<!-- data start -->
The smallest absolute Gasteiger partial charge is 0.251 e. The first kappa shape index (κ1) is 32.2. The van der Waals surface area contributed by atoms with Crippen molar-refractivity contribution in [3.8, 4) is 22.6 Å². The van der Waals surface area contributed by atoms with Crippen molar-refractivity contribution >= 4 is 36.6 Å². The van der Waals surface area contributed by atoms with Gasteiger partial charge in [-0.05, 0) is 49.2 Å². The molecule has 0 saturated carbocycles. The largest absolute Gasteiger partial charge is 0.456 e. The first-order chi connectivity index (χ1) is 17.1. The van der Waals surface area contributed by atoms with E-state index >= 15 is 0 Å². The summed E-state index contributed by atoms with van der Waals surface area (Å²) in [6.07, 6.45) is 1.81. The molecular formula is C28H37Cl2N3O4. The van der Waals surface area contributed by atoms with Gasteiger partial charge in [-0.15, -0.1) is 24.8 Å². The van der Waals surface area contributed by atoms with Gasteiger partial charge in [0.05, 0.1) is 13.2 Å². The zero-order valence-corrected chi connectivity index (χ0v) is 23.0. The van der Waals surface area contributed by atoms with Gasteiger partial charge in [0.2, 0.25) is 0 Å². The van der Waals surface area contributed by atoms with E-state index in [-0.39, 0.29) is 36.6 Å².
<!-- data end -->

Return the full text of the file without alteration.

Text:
The smallest absolute Gasteiger partial charge is 0.251 e. The first kappa shape index (κ1) is 32.2. The van der Waals surface area contributed by atoms with Crippen molar-refractivity contribution in [3.8, 4) is 22.6 Å². The van der Waals surface area contributed by atoms with Crippen molar-refractivity contribution >= 4 is 36.6 Å². The van der Waals surface area contributed by atoms with Gasteiger partial charge in [-0.05, 0) is 49.2 Å². The molecule has 0 saturated carbocycles. The largest absolute Gasteiger partial charge is 0.456 e. The first-order chi connectivity index (χ1) is 17.1. The van der Waals surface area contributed by atoms with E-state index >= 15 is 0 Å². The summed E-state index contributed by atoms with van der Waals surface area (Å²) in [6.07, 6.45) is 1.81. The molecular formula is C28H37Cl2N3O4. The van der Waals surface area contributed by atoms with Gasteiger partial charge in [-0.15, -0.1) is 24.8 Å². The van der Waals surface area contributed by atoms with Gasteiger partial charge in [0.05, 0.1) is 13.2 Å². The zero-order valence-corrected chi connectivity index (χ0v) is 23.0. The van der Waals surface area contributed by atoms with Gasteiger partial charge in [0.2, 0.25) is 0 Å². The van der Waals surface area contributed by atoms with E-state index in [-0.39, 0.29) is 36.6 Å².